A recent Duke University study suggests that the ongoing transition from coal to renewables and natural gas in the U. S. electricity industry is drastically cutting the sector’s water consumption. Avner Vengosh, Professor, Geochemistry and Water Quality, Duke’s Nicholas School of the Environment, says that while most attention has been concentrated on the air quality and climate advantages of shifting away from coal, the new research shows that this transition to natural gas, and even more so, to renewable sources of energy, has helped save billions of gallons of water. These savings in both water withdrawal and water consumption have been accomplished in spite of the intensification of water usage for applications like fracking and shale gas production.
Andrew Kondash, Postdoctoral Researcher, Duke, who headed the study for his doctoral dissertation under Vengosh, says that for every megawatt of electricity generated with natural gas instead of coal, water withdrawn from local rivers and groundwater is cut by 10,500 gallons, equivalent of a 100-day water supply for a standard American household, while water consumption is reduced by 260 gallons per megawatt. With these rates of reduction, if shale gas progressively continues to replace coal over the next decade, by the year 2030, nearly 483 billion cubic meters of water will be saved in a year, as predicted by the Duke study. Although the magnitude of water consumption for coal mining and fracking is similar, cooling systems in natural gas power plants utilize much less water than in coal plants, which can quickly add up to sizable savings, since 40% of all water consumption in the United States is directed towards thermoelectric plants.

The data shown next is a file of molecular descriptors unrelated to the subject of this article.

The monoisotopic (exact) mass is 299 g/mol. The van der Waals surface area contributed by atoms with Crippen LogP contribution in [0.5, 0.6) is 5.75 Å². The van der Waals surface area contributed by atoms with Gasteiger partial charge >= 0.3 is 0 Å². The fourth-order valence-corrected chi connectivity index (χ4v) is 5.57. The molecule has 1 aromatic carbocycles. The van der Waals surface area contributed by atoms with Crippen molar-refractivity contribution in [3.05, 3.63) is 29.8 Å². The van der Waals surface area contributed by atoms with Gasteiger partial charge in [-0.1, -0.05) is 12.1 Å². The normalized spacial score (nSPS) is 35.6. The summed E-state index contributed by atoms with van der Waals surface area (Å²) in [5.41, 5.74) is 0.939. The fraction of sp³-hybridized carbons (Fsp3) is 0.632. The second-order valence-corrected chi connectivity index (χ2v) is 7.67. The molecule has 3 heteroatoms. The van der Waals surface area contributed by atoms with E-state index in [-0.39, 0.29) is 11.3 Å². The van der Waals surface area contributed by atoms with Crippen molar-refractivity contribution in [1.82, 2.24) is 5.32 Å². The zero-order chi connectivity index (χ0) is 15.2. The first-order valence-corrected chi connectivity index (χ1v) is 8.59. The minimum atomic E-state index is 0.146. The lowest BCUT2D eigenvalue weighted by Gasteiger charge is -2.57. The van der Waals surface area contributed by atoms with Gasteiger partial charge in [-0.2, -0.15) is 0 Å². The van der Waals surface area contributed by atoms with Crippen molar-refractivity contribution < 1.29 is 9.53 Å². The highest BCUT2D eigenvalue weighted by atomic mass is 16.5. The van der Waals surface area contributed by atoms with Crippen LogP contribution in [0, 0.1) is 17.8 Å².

Vengosh says that switching to wind or solar energy could eliminate most of the water consumption and water withdrawals for electricity production in the U.S. The study indicates that the water intensity of these renewable energy sources, as calculated by water consumption per kilowatt of electricity, is only 1 to 2% of the water intensity of coal or natural gas.